(Image of Wisconsin-Madison from: photos.uc.wisc.edu)
EAST ASIAN LANGUAGES AND LITERATURE
University of Wisconsin – Madison
The University of Wisconsin-Madison, as part of its initiative to re-envision the study of the languages, cultures, and societies of Asia, is seeking to hire a TransAsia / transdisciplinary scholar with expertise in at least one South or Southeast Asian language, beginning August, 2016. Rank and area of specialization are open. The tenure home will reside in the newly- forming Department of Asian Studies. Preference will be given to applicants who demonstrate the ability to cross disciplinary and cultural borders in their research and teaching, and who have the vision and skills to build new academic programs. A tenured appointment requires a proven record of excellence in research and teaching at all levels. We are particularly interested in applicants whose work addresses pressing issues of the day, in areas including but not limited to: digital humanities; literary, media, or cultural studies; qualitative and fieldwork-based social sciences on themes such as poverty, health, migration, human rights, and the environment; or religious studies. Salary is competitive.
Qualified applicants should send a complete dossier (including letter of application, CV, sample publication or thesis chapter) and three letters of reference to:
Chair, Search Committee
Department of East Asian Languages and Literature
1208 Van Hise Hall
1220 Linden Drive
University of Wisconsin-Madison
Madison, WI 53706
To ensure full consideration, applications must be received by October 15, 2015.
Finalists cannot be guaranteed confidentially. A criminal background check will be required prior to employment. UW-Madison is an affirmative action, equal opportunity employer and encourages women and minorities to apply.
Nôm scholar, Dr. Tran Trong Duong, has shared with me his recent publications on the development of the writing. (Thank you, Dr Dương!)
Trần, Trọng Dương (2011). Tổng Thuật Tình Hình Nghiên Cứu Diễn Biến Chữ Nôm (A Review of Research in the Development of Nôm). Tạp Chí Hán Nôm (Magazine of Nom Studies 2(105): 11-28. (In Vietnamese).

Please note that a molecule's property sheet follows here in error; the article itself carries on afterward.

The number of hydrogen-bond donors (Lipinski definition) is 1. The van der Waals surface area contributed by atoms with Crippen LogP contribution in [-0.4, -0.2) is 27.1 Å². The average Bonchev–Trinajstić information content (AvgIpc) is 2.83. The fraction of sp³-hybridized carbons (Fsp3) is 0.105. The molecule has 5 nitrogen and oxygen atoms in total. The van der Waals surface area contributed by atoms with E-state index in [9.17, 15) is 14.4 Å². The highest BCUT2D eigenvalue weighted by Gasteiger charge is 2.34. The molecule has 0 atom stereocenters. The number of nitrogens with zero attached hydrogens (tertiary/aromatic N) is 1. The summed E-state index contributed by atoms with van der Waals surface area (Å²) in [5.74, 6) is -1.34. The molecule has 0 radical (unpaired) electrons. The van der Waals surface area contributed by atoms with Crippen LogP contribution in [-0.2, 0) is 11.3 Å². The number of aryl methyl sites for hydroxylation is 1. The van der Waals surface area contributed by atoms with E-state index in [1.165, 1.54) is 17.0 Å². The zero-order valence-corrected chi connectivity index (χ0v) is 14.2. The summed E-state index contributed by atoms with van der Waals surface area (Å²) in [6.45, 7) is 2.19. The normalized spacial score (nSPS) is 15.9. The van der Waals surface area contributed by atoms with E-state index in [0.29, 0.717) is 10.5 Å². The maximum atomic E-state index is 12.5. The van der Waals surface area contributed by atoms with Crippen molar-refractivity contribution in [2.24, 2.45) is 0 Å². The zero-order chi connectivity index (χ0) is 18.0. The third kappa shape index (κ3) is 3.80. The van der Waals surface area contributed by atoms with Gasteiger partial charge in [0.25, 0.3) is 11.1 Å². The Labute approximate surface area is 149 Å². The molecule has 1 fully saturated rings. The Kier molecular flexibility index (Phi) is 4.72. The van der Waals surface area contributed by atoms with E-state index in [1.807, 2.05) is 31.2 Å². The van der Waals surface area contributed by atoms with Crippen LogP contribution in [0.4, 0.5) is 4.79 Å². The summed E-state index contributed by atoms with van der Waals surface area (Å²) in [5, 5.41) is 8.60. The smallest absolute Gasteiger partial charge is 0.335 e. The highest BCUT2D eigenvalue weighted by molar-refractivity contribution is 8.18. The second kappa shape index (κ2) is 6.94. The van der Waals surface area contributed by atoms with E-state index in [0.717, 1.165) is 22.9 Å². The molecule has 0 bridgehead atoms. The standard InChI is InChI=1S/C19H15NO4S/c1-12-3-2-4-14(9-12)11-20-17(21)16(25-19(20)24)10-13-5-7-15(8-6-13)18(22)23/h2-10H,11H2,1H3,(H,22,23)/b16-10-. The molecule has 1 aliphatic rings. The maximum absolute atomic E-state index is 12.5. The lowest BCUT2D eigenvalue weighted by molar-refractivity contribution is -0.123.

Trần Trọng Dương (2015). Nguồn gốc, lịch sử và cấu trúc chữ Nôm từ bối cảnh văn hóa Đông Á (The source, history and structure of the Nôm script in the cultural background of Southeast Asia). In Lã Minh Hằng (Ed.). Nghiên cứu Nôm từ hướng tiếp cận liên ngành (Interdisciplinary Approaches to the Study of the Nôm Script)(pp. 53- 80). Hanoi: Nxb Từ điển Bách Khoa. (In Vietnamese).
(Image from forum.unilang.org)
I found two short articles online written in Vietnamese on two northern central dialects of Vietnam: the dialects of Quang Binh and Thanh Hoa.
Tu vung tieng dia phuong Thanh Hoa
Nom* scholar, Tran Trong Duong, has published a dictionary in 2014 to help those who want to understand the profound poems of Nguyen Trai ( 阮廌 1380–1442), who was a politician, tactician, and scholar-advisor to Emperor Le Loi (1428–1433). Understanding the language of Nguyen Trai’s creations is the first step before further analysis of his works can be made.
*Nom was the script made up of Chinese-like characters used approximately from the 12th century to the 19th century to record the Vietnamese language. Nom publications focused on poetry, history, medicine and religion.
(Image from lse.ac.uk)
Here’s the second post relating to language planning and script reform. This article by Professor Joseph Lo Bianco is found in the edited volume by professors Nanette Gottlieb and Chen Ping (2001) entitled Language Planning and Language Policy: East Asian Perspectives. The volume provides rich insights on the developments of languages and scripts in each unique environment of East Asia. In the case of Vietnam, a variety of factors promoted the use of the script and not a central planning effort.
(Image from http://www.archaeometry.org)
This is the first of the four posts relating to language planning and/or the development of some scripts in East Asia. One of the posts will consist only of a picture.
Briefly, the first short article in this post discusses the strategies adopted by the revolutionaries to educate the northern Vietnamese. The second, written in the Chinese language, discusses the promotion of the “national language” (Quốc-ngữ ), and the third presents the past, present and future of Sinographic languages. Read on…
(Image from youtube.com)
Here are two articles relating to the Vietnamese language: One is on the difficulties encountered by learners of Vietnamese written by Jessica Bauman, MS, Allison Blodgett, PhD, C. Anton Rytting, PhD, Jessica Shamoo, BA (2009); the other, by James Kirby (2011) on Northern Vietnamese phonology.